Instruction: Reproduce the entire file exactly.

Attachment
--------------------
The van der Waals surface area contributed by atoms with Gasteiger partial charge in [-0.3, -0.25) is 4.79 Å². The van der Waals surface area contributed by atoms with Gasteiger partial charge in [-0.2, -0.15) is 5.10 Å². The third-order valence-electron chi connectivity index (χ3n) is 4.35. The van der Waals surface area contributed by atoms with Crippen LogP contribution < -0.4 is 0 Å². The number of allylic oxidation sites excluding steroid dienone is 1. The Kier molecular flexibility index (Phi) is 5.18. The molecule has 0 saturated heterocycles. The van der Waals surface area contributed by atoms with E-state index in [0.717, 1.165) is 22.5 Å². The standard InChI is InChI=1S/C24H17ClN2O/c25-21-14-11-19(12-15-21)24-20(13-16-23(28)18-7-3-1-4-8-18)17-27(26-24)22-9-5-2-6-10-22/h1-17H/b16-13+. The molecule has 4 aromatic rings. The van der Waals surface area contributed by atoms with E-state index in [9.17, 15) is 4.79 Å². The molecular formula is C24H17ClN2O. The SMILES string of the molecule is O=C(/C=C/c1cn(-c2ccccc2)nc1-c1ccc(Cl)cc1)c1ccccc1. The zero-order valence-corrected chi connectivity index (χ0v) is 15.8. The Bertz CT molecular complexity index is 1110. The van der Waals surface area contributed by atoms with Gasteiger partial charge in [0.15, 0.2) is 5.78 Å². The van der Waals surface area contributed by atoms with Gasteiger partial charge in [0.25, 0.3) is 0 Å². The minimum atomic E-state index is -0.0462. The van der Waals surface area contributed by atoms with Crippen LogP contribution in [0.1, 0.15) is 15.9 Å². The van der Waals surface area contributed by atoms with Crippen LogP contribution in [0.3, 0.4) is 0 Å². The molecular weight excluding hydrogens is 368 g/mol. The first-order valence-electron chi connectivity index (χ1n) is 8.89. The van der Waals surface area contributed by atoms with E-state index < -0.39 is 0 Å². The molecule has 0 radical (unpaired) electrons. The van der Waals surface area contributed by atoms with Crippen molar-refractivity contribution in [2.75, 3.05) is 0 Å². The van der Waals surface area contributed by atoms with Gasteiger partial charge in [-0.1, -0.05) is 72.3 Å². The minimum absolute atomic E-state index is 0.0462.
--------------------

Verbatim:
The van der Waals surface area contributed by atoms with Gasteiger partial charge in [-0.3, -0.25) is 4.79 Å². The van der Waals surface area contributed by atoms with Gasteiger partial charge in [-0.2, -0.15) is 5.10 Å². The third-order valence-electron chi connectivity index (χ3n) is 4.35. The van der Waals surface area contributed by atoms with Crippen LogP contribution < -0.4 is 0 Å². The number of allylic oxidation sites excluding steroid dienone is 1. The Kier molecular flexibility index (Phi) is 5.18. The molecule has 0 saturated heterocycles. The van der Waals surface area contributed by atoms with E-state index in [0.717, 1.165) is 22.5 Å². The standard InChI is InChI=1S/C24H17ClN2O/c25-21-14-11-19(12-15-21)24-20(13-16-23(28)18-7-3-1-4-8-18)17-27(26-24)22-9-5-2-6-10-22/h1-17H/b16-13+. The molecule has 4 aromatic rings. The van der Waals surface area contributed by atoms with E-state index in [9.17, 15) is 4.79 Å². The molecular formula is C24H17ClN2O. The SMILES string of the molecule is O=C(/C=C/c1cn(-c2ccccc2)nc1-c1ccc(Cl)cc1)c1ccccc1. The zero-order valence-corrected chi connectivity index (χ0v) is 15.8. The Bertz CT molecular complexity index is 1110. The van der Waals surface area contributed by atoms with Gasteiger partial charge in [0.15, 0.2) is 5.78 Å². The van der Waals surface area contributed by atoms with Gasteiger partial charge in [0.25, 0.3) is 0 Å². The minimum atomic E-state index is -0.0462. The van der Waals surface area contributed by atoms with Crippen LogP contribution in [0.1, 0.15) is 15.9 Å². The van der Waals surface area contributed by atoms with Crippen LogP contribution in [0.3, 0.4) is 0 Å². The molecular weight excluding hydrogens is 368 g/mol. The first-order valence-electron chi connectivity index (χ1n) is 8.89. The van der Waals surface area contributed by atoms with E-state index < -0.39 is 0 Å². The molecule has 0 radical (unpaired) electrons. The van der Waals surface area contributed by atoms with Crippen molar-refractivity contribution in [2.75, 3.05) is 0 Å². The van der Waals surface area contributed by atoms with Gasteiger partial charge in [-0.1, -0.05) is 72.3 Å². The minimum absolute atomic E-state index is 0.0462.